Friday, February 5, 2010
In three previous blog posts I created the impression that my friend Tom Wootton’s new book, Bipolar in Order, is a prime example why American civilization is in decline, which is true. I also made it clear that Tom is a visionary who got us thinking that we could lead better lives than the poor unfortunate souls operating within the “normal” emotional bandwidth.
In his 2007 book, The Depression Advantage, Tom represents himself as a person with “over 40 years of direct personal experience with bipolar symptoms” who, during one 15-year stretch “fluctuated between increasingly more extreme mania and depressions.”
But in January 2009, I played a video of a presentation he gave, in which Tom disclosed that, as well as manias and depressions, he had also experienced schizophrenia.
Schizophrenia? I got my first taste of trouble during this time when I asked Tom to write a guest blog for me. He suggested the preface to the new book he was working on. Fine, I said, so long as the preface works as a blog piece. Often they don’t. His draft repeated his assertion that he had experienced schizophrenia. I said he needed to delete the schizophrenia reference and replace it with psychosis.
Here is the email in full he sent back to me: “What is the difference between schizophrenia and psychosis?”
Suffice to say, our guest blog project never got off the ground.
Tom, in his new book, retreats from his claim of having experienced schizophrenia, instead referring to his delusions and hallucinations as “bipolar I schizoaffective.” Even the experts are confused about the schizoaffective diagnosis, but it’s safe to say that there is an overlap between bipolar and schizophrenia and that many individuals experience symptoms of both.
Nevertheless, in his book, Tom claims expertise in helping others gain control over the psychosis in schizophrenia, but he cites no case studies. His one and only example is John Nash in the movie version of “A Beautiful Mind.” John Nash is a real individual, but the movie treatment, especially in relation to his psychotic delusions, is fictional.
“In the beginning of the movie,” Tom writes, “his hallucinations helped him to see solutions to his mathematical problems. This ability earned him a Nobel Prize.” Imagine, Tom asks, if John Nash had been able to harness those abilities.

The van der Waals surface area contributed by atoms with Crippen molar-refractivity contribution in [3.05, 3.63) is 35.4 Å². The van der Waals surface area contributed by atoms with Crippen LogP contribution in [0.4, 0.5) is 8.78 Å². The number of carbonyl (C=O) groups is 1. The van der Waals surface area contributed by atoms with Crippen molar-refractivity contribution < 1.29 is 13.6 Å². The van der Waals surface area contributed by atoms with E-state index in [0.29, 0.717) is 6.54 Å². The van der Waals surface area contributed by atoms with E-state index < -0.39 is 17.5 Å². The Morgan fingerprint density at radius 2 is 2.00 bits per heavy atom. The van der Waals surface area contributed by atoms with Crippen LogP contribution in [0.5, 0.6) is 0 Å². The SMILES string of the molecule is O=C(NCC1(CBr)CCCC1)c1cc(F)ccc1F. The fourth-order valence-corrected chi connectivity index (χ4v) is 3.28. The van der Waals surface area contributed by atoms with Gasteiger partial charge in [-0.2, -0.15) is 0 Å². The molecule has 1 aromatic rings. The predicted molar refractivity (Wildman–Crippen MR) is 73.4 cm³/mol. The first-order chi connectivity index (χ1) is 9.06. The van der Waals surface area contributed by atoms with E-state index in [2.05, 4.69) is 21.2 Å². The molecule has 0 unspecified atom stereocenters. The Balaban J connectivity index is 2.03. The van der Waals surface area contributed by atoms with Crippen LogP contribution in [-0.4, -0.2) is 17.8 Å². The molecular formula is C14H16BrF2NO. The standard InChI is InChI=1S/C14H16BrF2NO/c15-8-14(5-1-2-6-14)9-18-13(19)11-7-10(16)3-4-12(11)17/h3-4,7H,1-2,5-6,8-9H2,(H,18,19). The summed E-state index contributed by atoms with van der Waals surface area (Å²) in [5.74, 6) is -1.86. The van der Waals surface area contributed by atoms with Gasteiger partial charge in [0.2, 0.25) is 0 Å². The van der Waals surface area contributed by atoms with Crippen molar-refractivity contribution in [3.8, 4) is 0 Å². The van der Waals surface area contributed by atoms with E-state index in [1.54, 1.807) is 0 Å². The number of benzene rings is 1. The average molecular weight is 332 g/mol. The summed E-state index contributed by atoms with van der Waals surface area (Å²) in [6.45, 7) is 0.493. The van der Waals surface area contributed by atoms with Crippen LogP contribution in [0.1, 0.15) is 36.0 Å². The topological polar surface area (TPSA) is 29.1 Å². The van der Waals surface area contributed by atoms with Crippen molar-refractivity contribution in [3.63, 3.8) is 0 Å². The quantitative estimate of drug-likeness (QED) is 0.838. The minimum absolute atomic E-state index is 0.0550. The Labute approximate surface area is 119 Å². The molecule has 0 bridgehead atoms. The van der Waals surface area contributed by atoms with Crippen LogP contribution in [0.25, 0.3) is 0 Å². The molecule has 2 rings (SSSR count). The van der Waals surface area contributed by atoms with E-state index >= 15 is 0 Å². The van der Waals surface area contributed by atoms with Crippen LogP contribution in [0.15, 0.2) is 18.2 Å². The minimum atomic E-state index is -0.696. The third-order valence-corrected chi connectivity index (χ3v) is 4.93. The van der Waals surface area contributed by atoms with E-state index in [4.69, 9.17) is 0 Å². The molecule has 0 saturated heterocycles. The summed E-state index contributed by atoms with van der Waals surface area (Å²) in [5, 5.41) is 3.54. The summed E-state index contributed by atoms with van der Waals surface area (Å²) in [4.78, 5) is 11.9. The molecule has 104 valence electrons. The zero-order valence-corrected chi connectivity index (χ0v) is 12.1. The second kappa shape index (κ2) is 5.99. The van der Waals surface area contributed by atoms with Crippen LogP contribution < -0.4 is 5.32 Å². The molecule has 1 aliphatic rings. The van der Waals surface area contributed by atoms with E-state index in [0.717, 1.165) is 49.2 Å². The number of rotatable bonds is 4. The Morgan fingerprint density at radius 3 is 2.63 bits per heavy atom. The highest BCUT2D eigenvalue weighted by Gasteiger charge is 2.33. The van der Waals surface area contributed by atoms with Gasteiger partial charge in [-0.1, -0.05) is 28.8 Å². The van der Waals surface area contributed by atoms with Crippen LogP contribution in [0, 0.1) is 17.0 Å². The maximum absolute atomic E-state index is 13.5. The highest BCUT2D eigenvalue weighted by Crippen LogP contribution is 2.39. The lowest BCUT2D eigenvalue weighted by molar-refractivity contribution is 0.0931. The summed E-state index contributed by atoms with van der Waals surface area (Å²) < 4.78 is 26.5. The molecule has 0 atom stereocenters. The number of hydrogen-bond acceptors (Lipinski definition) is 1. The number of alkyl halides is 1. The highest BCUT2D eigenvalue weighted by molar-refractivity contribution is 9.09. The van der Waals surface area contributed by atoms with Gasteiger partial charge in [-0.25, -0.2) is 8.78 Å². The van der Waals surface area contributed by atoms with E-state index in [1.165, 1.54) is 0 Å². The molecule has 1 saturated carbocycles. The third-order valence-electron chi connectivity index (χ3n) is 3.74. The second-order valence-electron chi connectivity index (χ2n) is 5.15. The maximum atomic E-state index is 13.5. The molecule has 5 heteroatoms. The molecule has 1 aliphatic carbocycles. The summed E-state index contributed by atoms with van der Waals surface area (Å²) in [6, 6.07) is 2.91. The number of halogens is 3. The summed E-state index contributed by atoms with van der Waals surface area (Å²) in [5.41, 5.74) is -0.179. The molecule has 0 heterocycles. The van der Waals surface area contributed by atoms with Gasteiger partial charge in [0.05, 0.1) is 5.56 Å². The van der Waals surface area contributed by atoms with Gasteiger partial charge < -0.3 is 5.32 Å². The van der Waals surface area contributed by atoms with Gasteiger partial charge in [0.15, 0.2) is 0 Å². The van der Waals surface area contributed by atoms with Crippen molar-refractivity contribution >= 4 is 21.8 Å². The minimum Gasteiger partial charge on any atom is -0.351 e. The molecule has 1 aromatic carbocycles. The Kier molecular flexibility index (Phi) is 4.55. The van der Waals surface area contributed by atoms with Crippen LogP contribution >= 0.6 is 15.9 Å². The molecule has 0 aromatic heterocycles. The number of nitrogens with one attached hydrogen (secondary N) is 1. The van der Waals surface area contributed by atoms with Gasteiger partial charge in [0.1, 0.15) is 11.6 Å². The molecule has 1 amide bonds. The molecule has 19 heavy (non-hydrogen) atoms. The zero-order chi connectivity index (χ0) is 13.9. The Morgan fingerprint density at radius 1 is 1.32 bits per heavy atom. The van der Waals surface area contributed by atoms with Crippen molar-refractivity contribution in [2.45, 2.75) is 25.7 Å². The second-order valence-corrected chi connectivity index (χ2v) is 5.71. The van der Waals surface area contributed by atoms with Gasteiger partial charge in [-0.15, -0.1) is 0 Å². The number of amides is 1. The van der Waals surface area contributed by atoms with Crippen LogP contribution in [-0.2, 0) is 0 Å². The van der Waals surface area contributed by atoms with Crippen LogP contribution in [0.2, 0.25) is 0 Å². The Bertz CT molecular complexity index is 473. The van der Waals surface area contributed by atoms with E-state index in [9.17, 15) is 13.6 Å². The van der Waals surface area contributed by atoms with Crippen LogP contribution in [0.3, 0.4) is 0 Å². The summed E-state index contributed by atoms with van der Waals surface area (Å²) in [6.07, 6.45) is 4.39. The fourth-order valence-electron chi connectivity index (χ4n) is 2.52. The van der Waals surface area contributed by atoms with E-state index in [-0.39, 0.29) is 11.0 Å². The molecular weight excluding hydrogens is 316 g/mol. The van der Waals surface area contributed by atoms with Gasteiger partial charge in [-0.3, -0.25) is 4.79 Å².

Sylvia Nasar’s book of the same name, upon which the movie is based, paints an entirely different picture, revealing an early John Nash as high functioning, though clearly a social oddball. The mathematical breakthroughs that led to his Nobel Prize occurred BEFORE his schizophrenia broke out. Once the delusions set in, by Nash’s own admission, he lost 25 years of his life to the illness.
Ms Nasar’s narrative suggests that Dr Nash may have been straddling a dangerous fault line where genius borders madness, but that is an entirely different discussion.
Since Tom gives workshops, it is reasonable to assume that he would have been anxious to document people he worked with, people he rescued from the hells of schizophrenia who went on to lead full lives. I would have loved to have read about this. Instead, all we get is a fictional example.
A fictional example.
This sort of thing goes over well in public speaking, where a skilled presenter can manipulate crowd emotions. At the NAMI CA conference last year, Tom actually drew applause from his fictional use of John Nash. But the left-brain world of the printed word demands substantial non-fiction documentation.
A personal example then? At both the conference and in his book, Tom describes experiencing the sensation of being crushed by a bus and finding himself inside his wife. Tom tells us this delusion is part of a pattern of similar ones that visit him. But instead of being freaked out, Tom tells us, or trying to put these delusions out of his mind, he incorporates these experiences as part of his own personal growth.
Had Tom restricted himself to his own experiences and built on them, he would have found many people who would have related. I, for one, have a creative and very quirky mind. Weird shit runs through it. And, like Tom, I too find myself contemplating my weird shit rather than ignoring it.
To be crushed by a bus. To be dead and in someone else’s body. Had this experience happened to me, automatically I’d be asking myself stuff like: What was it like to be dead? Is dead overrated? When is going into dead mode helpful to me?
Trust me, Stephen King turned this kind of thinking into a career. Tom is using it to seek greater insight and spiritual growth. Tom’s point is that it is not the psychosis that is bad - it’s how you react to the psychosis. Oddly enough, this is vintage Freud. The pre-brain science era DSM I of 1952 views mental illness as maladaptive reactions to one’s environment, including “schizophrenic reaction.”
There is some validity to rehabilitating this viewpoint, and the time is ripe for a full and spirited conversation. To a certain point, we all have the power to choose. But the kind of fleeting psychosis Tom experiences - or for that matter my own weird shit - is not schizophrenia, nor, for that matter, heavy duty psychosis. Being robbed of all power to reason is a whole different phenomenon.
There is a dangerous tendency to romanticize and trivialize schizophrenia, then morally judge those who fail to live up to our own often unrealistic expectations. Tom’s book is rife with this. Clearly, he has yet to spend a day negotiating rounds of transactions in public places dragging around someone with raving psychosis. Until he does, Tom needs to stick to his own experiences.
Reality is a treacherous place, where ivory tower ideas tend to founder. Tom compares himself to Columbus finding a new world. After reading Bipolar in Order, I see him more as a blind visionary who sailed off the edge.
This series of blog pieces sets the scene for future conversations. Stay tuned ...